‘Now, girl, get that shovel off the wheelbarra. Give this poor thing a decent burial.’

If the rains fail the dirt is bloody hard and unforgiving around Gundagai, even in winter. The town had been built three times. The first two times the settlers ignored the advice of the Wiradjuri people and built on the river flats. It was washed away twice. Now Gundagai huddled on the side of the Muniong Range and boasted of having three songs written about it, the longest wooden bridge in the world – the Prince Alfred that spanned the river between north and south Gundagai – and a famous monument to the working man’s paradise, the Dog on the Tuckerbox.

Sometimes the floods were so mighty that they peaked at the top of the Prince Alfred. When the waters subsided, the carcasses of drowned stock hung high from the bridge poles and gum trees on the flat below. Missing persons reports were high. A car swept off the road near Gundagai could be carried some fifty odd miles all the way downstream to Wagga Wagga. But the big floods didn’t happen much any more. Nan said the country was drying up.

‘Bloody bastards,’ Aunty Boo would puff through gappy teeth as she dug. ‘Look what they done to this ground, girl! Should be black an’ beautiful jus’ like ya could eat it! An’ look, girl. Jus’ look at it . . . tired an’ brown, what’s left of it.’

Sometimes it could take us ages to bury a sheep. On a summer’s day, the tired ground was like concrete. Digging a grave deep enough to stop the dead sheep being molested by crows or eaten by foxes was slow going. In winter, we would often be sinking in mud up to our ankles and the wet dirt weighed a ton. But there was no point complaining.

‘Poor fella deserves a decent burial afta all he’s done fer the bloody farmers,’ was always Aunty’s standard response.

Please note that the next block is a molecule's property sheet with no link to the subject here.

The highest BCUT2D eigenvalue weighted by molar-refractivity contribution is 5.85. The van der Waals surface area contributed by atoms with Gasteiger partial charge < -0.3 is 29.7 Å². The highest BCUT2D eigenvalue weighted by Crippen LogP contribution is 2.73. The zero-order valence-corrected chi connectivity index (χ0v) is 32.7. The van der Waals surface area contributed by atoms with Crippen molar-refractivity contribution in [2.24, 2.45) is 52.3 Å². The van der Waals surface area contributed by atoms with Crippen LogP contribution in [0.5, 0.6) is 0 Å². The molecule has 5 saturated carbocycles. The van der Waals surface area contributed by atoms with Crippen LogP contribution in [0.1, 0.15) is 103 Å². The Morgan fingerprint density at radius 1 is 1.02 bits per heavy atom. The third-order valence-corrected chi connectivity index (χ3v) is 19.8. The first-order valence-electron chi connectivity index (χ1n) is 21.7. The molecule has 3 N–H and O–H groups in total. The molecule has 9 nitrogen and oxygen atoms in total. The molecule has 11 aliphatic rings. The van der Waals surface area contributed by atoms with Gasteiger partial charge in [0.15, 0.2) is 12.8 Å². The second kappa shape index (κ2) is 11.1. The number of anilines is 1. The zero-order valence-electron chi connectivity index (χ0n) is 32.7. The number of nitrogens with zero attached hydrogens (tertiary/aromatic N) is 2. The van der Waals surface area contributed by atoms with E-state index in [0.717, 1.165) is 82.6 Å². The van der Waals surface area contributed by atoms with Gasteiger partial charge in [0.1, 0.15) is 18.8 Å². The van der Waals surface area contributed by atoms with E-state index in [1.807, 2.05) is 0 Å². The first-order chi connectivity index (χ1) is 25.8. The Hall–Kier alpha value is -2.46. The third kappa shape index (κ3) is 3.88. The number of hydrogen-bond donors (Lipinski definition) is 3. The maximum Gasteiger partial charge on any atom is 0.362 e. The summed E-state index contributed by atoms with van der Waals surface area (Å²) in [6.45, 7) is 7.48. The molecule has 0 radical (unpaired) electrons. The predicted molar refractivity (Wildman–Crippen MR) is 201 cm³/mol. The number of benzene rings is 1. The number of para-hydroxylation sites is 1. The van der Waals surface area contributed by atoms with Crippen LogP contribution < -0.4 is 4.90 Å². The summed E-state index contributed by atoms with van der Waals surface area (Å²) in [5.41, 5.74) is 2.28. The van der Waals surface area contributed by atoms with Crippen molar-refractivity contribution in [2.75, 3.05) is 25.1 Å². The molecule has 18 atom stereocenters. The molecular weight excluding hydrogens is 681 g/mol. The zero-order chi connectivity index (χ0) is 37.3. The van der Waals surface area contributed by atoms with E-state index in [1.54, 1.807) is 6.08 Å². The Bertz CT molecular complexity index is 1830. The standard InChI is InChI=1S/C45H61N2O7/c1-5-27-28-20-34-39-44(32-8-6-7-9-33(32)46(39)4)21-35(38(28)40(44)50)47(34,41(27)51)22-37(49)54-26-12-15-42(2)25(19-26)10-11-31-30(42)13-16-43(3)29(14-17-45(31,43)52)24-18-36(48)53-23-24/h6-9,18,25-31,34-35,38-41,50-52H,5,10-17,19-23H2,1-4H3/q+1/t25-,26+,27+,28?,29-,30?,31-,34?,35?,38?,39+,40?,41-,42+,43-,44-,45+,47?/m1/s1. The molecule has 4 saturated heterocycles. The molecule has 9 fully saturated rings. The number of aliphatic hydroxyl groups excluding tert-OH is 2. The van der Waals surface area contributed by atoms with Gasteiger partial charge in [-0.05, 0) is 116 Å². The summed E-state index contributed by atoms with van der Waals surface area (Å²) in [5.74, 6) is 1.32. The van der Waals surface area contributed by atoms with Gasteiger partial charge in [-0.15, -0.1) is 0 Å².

I liked it better when we found the injured ones or the baby lambs with no mothers because then we just put them in the wheelbarrow and took them home to Nan and Aunty Bubby.

Nan and Aunty Bubby didn’t swear as much as Aunty Boo. Aunty Bubby read English romantic novels and she would have gotten married if it weren’t for the accident. When I wasn’t with Aunty Boo, Aunty Bubby used to teach me how to read, cook, sew and be a good housekeeper. She thought it would be nice for me to marry a good man, preferably rich, have a big house and raise a family like the lucky heroines in the books she read.

‘Ya know, girl,’ Aunty Bubby once said, ‘quickest way to a man’s heart is with good food an’ a clean house.’

Later on, when we were up on the hill, Aunty Boo said, ‘Quicker way to a man’s heart is straight through his chest with a bloody big spear!’

We’d walk all the way to the top of the big hill, pulling the wool off dead sheep to make jumpers and blankets, and picking up the survivors for our pets and friends. Aunty Boo would pull the tufts of wool off the barbed-wire fences that separated our tiny block from the other farms. Nan and Aunty Bubby spun the wool by the fire on winter nights, dyed it all sorts of pretty colours and knitted jumpers, cardigans, scarves, hats and baby clothes to be sold at various farmers’ markets around the Riverina.

One day, one of the farmers came by our place and asked the Aunties and Nan if they wanted some of their sheep slaughtered to eat. Aunty Bubby was polite.

‘No thanks!’

Aunty Boo wasn’t.

‘What the hell d’ya think we are, killin’ an’ eatin’ our friends?’ she asked. ‘Hey? Bloody cannibals or something?’

The man shook his head and drove away on his tractor. Nan jarred Aunty Boo for swearing.

‘That bloody man made me do it,’ she huffed.

Nan shook a gnarled finger. ‘Ya jus’ learn ta hold ya tongue in public.’

Aunty Boo never back-chatted Nan.

When we got to the top of the hill that looked out over the Dog on the Tuckerbox, I’d always get the spiel.

‘Look at that poor little fella down there, Sunny-girl,’ she’d say as we overlooked the monument. ‘Stuck behind that bloody fence day in day out mindin’ his master’s tucker. Always gotta be lookin’ afta man’s belly. Ya know, girl, a dog could be man’s best friend but they ain’t worthy. Stead they like the company o’ women an’ kids.’

‘The dog’s not real, Aunty, and he probably don’t care,’ I once made the mistake of saying.